Toyota has issued a number of recalls affecting vehicle owners in North America, South America, Europe, Africa, and Asia. According to Detroit News, nearly 6.4 million vehicles are affected by the recalls, and at least 1.77 million of those are registered in the U.S.
To complicate matters, these millions of vehicles are being recalled for several different reasons. Toyota hasn't released complete details just yet, nor have there been any postings about the recalls from the National Highway Traffic Safety Administration. But for U.S. vehicles, the recalls stem from two general problems.
AIRBAG SYSTEM FLAW
This is by far the bigger of the two problems plaguing Toyota's U.S. vehicles. According to the automaker, cables and electrical connections linked to the driver's side airbag system can become damaged when the steering wheel is turned. Should that happen, the airbag warning light will illuminate, and in some cases, the driver's airbag system may be deactivated, dramatically increasing the risk of injury during a collision.
Toyota says that the airbag flaw affects 1.3 million vehicles in the U.S., including:
Toyota says that only some of those models are affected by today's recall, but the automaker gives no indication what the criteria for inclusion might be.
Detroit News reports that the Pontiac Vibe is included in this recall, too, since Toyota created it as the same plant as General Motors created the Matrix, and the two are essentially identical. There's no mention of the Vibe in Toyota's release, however.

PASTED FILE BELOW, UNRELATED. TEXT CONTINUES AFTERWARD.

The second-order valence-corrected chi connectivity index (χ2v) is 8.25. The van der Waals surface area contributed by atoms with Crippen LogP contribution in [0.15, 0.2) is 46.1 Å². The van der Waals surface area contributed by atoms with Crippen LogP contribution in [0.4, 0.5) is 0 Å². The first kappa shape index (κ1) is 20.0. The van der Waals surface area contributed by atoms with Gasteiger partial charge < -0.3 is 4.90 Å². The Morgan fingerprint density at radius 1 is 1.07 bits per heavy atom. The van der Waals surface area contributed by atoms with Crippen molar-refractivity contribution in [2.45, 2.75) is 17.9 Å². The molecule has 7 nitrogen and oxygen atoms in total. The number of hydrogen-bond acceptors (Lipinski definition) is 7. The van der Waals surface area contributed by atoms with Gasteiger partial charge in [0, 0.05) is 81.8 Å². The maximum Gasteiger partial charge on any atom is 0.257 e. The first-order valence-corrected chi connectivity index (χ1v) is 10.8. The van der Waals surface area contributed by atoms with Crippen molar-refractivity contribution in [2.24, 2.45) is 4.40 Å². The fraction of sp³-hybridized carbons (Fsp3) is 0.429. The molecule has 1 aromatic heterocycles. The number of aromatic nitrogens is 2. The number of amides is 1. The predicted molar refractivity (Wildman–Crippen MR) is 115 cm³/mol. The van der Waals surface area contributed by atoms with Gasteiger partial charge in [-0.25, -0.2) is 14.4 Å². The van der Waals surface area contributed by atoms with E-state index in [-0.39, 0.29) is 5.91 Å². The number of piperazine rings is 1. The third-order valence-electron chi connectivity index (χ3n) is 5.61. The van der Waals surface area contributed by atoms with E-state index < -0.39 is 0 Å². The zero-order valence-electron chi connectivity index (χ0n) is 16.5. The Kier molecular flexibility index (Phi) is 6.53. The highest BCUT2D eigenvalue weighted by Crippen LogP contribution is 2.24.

Toyota says it is working on a fix for the problem and will notify owners when the remedy is ready. If you own one of the affected (or possibly affected) vehicles and have questions in the meantime, you're encouraged to visit Toyota.com/recall or call 800-331-4331.
SEAT LOCK FLAW
Simultaneously, Toyota has recalled roughly 472,500 U.S.-registered vehicles for problems with the driver's seats (and some passenger's seats). The recall affects three Scion and Toyota models:
In the seat rail of the driver seat of the involved vehicles and also the front passenger seat of three-door models, the springs used for the mechanism which lock the seat rail in its adjusting positions could break. This can happen if the seat is adjusted forward and/or rearward with high frequency. If a seat rail spring breaks, the seat may not lock into the adjusted position. If the vehicle is operated with a broken seat rail spring, the seat could move in the event of a crash, increasing the risk of injury to the occupant.
The automaker says that there may be special cause for concern if owners notice that their seats will not lock in position, or, in some cases, can only move forward.
A remedy is in the works, but it's not ready yet. If you own one of the affected vehicles, you'll be notified when the recall begins in earnest. Should you have questions, check out Toyota.com/recall or call 800-331-4331.
It's important to note that Toyota knows of no accidents or injuries associated with the problems underlying these two recalls. Perhaps given the recent $1.2 billion fine levied against Toyota for its response to unintended acceleration claims, the company is being more proactive on the recall/repair front.